Air hostess over drink-fly limit stopped by police just before boarding flight at Heathrow

Articles May 09, 2019 03:05

An air hostess who was four-times over the drink-fly limit was stopped by cops just minutes before boarding her flight at Heathrow.

American Airlines cabin crew Cynthia Struble, 64, was even too intoxicated to legally drive a car when she was breathalysed and arrested as she was about to step on a morning flight out of Heathrow Airport.

Police were called after she ignored a member of security who asked her to sit down after she smelt alcohol on her breath.

The bag searcher noticed Struble, of Dallas, Texas, was intoxicated as she and her colleagues passed through security control at about 9.30am on December 28 2018.

Cops caught up with the American national on the bridge connecting her gate and plane at Terminal 3 and tests showed she had 93 milligrams of alcohol in 100ml of blood.

Air hostess over drink-fly limit stopped by police just before boarding flight at Heathrow


The legal limit for air crew is 20 milligrams and 80 milligrams for drink-driving.

She was found guilty of a charge of being over the limit whilst performing an ancillary activity to aviation function after a trial which she did not attend at Uxbridge Magistrates’ Court today (Tue).

Struble entered a not guilty plea in person at the court at a hearing last month.

Chairman of the bench Philip Newton today fined her £660, ordered her pay £320 prosecution costs and £66 victim surcharge.

He rejected her defence lawyer David Sonn’s claims that there was “no evidence at all” in the case saying it was “beyond reasonable doubt” that Struble was turning up for work at the time.

Mr Newton noted she was in full uniform, passed through security with colleagues and there could be no doubt that police arrested the right member of crew in the tunnel.

Referring to the fact she was caught over the limit while airside but not having boarded the plane, he said: “We are satisfied so that we are sure that the defendant was performing an activity which was preparing to perform her aviation function and which shall be treated as an ancillary activity to it.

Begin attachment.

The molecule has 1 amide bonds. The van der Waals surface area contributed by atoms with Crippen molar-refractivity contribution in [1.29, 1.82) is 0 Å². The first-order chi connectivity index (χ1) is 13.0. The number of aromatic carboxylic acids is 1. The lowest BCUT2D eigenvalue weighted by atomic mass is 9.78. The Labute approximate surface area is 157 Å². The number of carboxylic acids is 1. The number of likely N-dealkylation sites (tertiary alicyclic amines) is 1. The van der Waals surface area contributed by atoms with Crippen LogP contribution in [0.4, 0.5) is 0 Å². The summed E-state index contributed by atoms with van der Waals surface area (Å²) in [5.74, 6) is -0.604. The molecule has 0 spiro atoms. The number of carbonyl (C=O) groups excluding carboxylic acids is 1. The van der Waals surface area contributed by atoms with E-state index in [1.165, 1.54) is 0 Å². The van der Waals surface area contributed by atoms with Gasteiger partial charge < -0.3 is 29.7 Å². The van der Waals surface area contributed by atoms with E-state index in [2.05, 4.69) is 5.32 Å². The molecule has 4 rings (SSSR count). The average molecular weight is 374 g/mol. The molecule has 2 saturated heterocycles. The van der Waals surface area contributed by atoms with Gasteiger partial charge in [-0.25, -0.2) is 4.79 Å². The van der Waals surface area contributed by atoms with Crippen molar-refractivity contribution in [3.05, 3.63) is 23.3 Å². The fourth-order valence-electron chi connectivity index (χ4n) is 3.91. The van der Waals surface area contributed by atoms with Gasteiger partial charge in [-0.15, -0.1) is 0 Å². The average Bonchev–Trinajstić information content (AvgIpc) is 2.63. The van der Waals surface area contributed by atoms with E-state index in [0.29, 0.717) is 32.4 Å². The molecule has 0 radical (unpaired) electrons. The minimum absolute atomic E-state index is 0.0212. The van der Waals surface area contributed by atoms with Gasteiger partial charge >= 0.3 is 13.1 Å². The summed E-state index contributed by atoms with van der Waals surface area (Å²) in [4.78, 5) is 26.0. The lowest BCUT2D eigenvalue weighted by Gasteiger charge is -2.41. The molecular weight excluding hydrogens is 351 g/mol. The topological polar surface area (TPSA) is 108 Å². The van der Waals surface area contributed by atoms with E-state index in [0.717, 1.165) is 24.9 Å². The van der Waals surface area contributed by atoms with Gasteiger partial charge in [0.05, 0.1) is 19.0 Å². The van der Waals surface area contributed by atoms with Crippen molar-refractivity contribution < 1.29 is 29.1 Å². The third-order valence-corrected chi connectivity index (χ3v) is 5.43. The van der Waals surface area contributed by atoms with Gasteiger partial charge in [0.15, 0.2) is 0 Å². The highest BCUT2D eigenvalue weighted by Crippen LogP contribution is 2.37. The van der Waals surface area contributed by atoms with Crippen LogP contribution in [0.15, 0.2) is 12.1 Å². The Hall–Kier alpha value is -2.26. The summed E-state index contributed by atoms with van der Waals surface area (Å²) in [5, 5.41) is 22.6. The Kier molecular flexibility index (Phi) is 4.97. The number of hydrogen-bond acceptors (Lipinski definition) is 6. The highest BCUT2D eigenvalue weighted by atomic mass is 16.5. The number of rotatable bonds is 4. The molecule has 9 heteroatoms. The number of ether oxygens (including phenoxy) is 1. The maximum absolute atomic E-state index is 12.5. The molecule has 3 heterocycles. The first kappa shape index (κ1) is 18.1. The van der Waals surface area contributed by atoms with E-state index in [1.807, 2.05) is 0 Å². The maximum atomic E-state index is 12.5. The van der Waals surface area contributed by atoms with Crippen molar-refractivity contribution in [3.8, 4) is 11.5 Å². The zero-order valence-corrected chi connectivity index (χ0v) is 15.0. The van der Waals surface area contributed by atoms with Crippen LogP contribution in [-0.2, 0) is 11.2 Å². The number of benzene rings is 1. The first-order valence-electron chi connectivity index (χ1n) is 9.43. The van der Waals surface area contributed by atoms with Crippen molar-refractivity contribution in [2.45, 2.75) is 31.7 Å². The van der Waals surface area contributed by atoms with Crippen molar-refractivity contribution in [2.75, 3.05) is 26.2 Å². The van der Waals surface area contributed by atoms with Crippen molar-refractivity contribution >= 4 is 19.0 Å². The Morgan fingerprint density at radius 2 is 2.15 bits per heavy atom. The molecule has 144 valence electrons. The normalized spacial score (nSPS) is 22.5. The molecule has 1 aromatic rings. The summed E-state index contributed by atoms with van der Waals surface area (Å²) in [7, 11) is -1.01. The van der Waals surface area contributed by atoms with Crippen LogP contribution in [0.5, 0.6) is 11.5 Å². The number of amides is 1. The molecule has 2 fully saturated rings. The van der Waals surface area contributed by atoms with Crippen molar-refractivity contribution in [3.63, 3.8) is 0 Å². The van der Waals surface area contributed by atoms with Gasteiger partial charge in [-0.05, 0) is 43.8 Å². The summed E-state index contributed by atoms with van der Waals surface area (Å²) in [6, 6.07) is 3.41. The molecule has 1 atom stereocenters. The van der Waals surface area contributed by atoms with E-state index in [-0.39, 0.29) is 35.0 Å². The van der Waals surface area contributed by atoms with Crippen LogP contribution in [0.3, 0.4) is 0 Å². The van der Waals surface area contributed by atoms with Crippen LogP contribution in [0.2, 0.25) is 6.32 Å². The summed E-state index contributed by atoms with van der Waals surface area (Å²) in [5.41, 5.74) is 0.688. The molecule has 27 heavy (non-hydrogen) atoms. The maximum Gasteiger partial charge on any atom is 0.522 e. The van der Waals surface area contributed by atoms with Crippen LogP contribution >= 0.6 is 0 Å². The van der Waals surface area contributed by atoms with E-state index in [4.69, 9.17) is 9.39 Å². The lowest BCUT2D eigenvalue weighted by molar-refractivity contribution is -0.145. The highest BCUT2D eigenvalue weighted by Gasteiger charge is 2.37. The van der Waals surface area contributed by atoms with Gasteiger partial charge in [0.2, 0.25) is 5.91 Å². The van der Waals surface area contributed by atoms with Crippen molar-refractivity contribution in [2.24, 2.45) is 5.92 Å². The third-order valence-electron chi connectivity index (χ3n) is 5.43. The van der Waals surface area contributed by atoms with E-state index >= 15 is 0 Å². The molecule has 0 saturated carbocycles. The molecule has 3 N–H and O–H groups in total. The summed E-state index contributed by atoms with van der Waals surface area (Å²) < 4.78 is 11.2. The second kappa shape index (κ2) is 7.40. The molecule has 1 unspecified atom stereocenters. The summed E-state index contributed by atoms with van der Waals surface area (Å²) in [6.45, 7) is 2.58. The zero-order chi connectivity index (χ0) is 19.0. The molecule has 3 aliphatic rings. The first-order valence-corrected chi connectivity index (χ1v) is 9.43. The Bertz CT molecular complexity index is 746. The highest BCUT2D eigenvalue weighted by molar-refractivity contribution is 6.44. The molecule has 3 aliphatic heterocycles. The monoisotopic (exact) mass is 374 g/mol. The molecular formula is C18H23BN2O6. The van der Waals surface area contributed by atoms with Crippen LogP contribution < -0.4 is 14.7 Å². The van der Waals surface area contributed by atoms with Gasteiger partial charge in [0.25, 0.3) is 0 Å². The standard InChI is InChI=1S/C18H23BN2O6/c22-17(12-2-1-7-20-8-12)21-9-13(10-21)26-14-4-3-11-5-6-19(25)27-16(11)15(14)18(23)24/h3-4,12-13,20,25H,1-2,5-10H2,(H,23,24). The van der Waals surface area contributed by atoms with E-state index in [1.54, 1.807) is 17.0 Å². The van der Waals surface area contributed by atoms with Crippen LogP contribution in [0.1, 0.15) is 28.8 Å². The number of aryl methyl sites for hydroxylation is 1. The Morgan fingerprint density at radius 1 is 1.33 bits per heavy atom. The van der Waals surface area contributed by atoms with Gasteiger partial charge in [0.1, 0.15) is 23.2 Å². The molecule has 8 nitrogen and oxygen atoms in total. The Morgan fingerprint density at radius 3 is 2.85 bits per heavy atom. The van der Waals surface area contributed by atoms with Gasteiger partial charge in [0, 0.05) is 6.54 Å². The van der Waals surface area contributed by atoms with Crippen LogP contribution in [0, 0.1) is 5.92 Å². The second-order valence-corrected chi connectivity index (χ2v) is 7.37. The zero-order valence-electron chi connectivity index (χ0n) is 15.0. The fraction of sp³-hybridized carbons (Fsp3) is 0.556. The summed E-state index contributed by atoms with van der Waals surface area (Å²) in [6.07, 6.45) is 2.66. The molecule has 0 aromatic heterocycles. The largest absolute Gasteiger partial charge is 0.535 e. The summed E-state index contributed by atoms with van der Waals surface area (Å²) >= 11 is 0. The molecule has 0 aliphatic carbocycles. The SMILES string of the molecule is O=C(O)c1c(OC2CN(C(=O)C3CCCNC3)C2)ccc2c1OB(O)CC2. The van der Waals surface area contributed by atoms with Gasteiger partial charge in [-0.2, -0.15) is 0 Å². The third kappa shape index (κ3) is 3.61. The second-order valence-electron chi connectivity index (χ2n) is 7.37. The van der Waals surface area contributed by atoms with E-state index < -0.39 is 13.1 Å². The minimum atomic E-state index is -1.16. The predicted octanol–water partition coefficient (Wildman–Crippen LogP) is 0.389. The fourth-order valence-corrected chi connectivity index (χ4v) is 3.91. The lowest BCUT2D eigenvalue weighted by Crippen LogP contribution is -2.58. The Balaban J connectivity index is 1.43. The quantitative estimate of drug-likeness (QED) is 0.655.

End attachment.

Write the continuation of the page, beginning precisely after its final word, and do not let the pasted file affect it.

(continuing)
“The bench are sure that Ms Struble was the same person at security and who was arrested. We are also sure the person was the same person reporting for duty.”

He referred to her being in uniform and going through security with other colleagues.

Earlier prosecutor Cheiran Mondal said: “It is irresponsible for security staff and police to be allowing someone who is suspected of drinking alcohol to be allowed on the flight in the first place – preparing food or serving food – hence in this case Ms Struble was stopped on the gate to the plane.

“We’ve not heard from Ms Struble, she’s not here to give evidence – she doesn’t need to give evidence, she’s also a woman of good character and the court should take notice of that. The crown would maintain that’s sufficient evidence.”

Mr Sonn argued there was no case to answer after claiming it was based solely on statements from security guard Angela Klaire and PC Anthony Elsmere.

He said: “A member of air crew who was going through security smelt of alcohol, that’s in short the high point of the crown’s case.”

Reading from her statement, he said: “‘I asked her to sit down so I could radio my security manager.’ The security manager arrived, the female cabin crew then got a lift to get the coach.

“The high point of the crown’s case in relation to Ms Klaire is that she searched a member of American Airlines crew – that’s all.”

He added: “The officer says that on the 28th December he was on duty with another at approximately 10 o’clock. He’s called to attend terminal 3, stand 342, he makes his way to the gate bridge.

Air hostess over drink-fly limit stopped by police just before boarding flight at Heathrow


“He is met by numerous representatives of American Airlines and he becomes aware of the presence of the defendant.

“He explained, ‘the reason why we’ve been contacted, I could smell alcohol on her breath although she was able to converse, no other signs of being under the influence, she provided positive samples, she was arrested’.”

Mr Sonn said: “There’s no evidence that the flight was scheduled or not or allocated or not. Literally no evidence at all.

“There’s absolutely no evidence that there was a scheduled flight allocated but the fundamental submission if all the other are rejected is that we have to be sure that the defendant was performing an activity.

“She was standing on her head for all we know.”

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